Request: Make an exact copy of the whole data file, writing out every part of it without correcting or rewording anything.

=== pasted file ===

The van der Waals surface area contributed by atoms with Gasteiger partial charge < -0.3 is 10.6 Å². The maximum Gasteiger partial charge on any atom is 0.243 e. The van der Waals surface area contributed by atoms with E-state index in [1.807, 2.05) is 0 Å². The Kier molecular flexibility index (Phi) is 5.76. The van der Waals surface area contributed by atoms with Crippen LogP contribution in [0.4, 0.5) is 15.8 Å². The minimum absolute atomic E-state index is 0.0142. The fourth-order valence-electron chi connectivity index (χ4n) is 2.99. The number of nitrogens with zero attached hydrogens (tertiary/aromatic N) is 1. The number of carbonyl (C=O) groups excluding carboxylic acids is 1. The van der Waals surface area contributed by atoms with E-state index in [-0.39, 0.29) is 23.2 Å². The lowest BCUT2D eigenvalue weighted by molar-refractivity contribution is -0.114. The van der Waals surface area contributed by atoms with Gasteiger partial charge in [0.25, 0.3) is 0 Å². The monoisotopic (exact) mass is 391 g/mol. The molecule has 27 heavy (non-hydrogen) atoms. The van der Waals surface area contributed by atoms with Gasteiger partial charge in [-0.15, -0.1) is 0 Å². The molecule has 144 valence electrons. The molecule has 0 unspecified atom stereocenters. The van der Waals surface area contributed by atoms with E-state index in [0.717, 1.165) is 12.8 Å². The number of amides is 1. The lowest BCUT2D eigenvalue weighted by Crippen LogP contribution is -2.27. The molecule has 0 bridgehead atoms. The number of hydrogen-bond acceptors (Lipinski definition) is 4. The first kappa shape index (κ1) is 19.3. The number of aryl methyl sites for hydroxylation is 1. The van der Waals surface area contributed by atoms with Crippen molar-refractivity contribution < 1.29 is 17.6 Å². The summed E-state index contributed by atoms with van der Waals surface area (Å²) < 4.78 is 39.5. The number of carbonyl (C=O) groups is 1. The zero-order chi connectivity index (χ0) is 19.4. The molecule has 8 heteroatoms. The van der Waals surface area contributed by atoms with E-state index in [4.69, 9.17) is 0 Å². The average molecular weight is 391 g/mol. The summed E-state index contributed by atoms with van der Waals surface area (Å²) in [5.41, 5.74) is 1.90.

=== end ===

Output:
The van der Waals surface area contributed by atoms with Gasteiger partial charge < -0.3 is 10.6 Å². The maximum Gasteiger partial charge on any atom is 0.243 e. The van der Waals surface area contributed by atoms with E-state index in [1.807, 2.05) is 0 Å². The Kier molecular flexibility index (Phi) is 5.76. The van der Waals surface area contributed by atoms with Crippen LogP contribution in [0.4, 0.5) is 15.8 Å². The minimum absolute atomic E-state index is 0.0142. The fourth-order valence-electron chi connectivity index (χ4n) is 2.99. The number of nitrogens with zero attached hydrogens (tertiary/aromatic N) is 1. The number of carbonyl (C=O) groups excluding carboxylic acids is 1. The van der Waals surface area contributed by atoms with E-state index in [-0.39, 0.29) is 23.2 Å². The lowest BCUT2D eigenvalue weighted by molar-refractivity contribution is -0.114. The van der Waals surface area contributed by atoms with Gasteiger partial charge in [0.25, 0.3) is 0 Å². The monoisotopic (exact) mass is 391 g/mol. The molecule has 27 heavy (non-hydrogen) atoms. The van der Waals surface area contributed by atoms with Gasteiger partial charge in [-0.15, -0.1) is 0 Å². The molecule has 144 valence electrons. The molecule has 0 unspecified atom stereocenters. The van der Waals surface area contributed by atoms with E-state index in [0.717, 1.165) is 12.8 Å². The number of amides is 1. The lowest BCUT2D eigenvalue weighted by Crippen LogP contribution is -2.27. The molecule has 0 bridgehead atoms. The number of hydrogen-bond acceptors (Lipinski definition) is 4. The first kappa shape index (κ1) is 19.3. The number of aryl methyl sites for hydroxylation is 1. The van der Waals surface area contributed by atoms with Crippen molar-refractivity contribution < 1.29 is 17.6 Å². The summed E-state index contributed by atoms with van der Waals surface area (Å²) < 4.78 is 39.5. The number of carbonyl (C=O) groups is 1. The zero-order chi connectivity index (χ0) is 19.4. The molecule has 8 heteroatoms. The van der Waals surface area contributed by atoms with E-state index in [4.69, 9.17) is 0 Å². The average molecular weight is 391 g/mol. The summed E-state index contributed by atoms with van der Waals surface area (Å²) in [5.41, 5.74) is 1.90.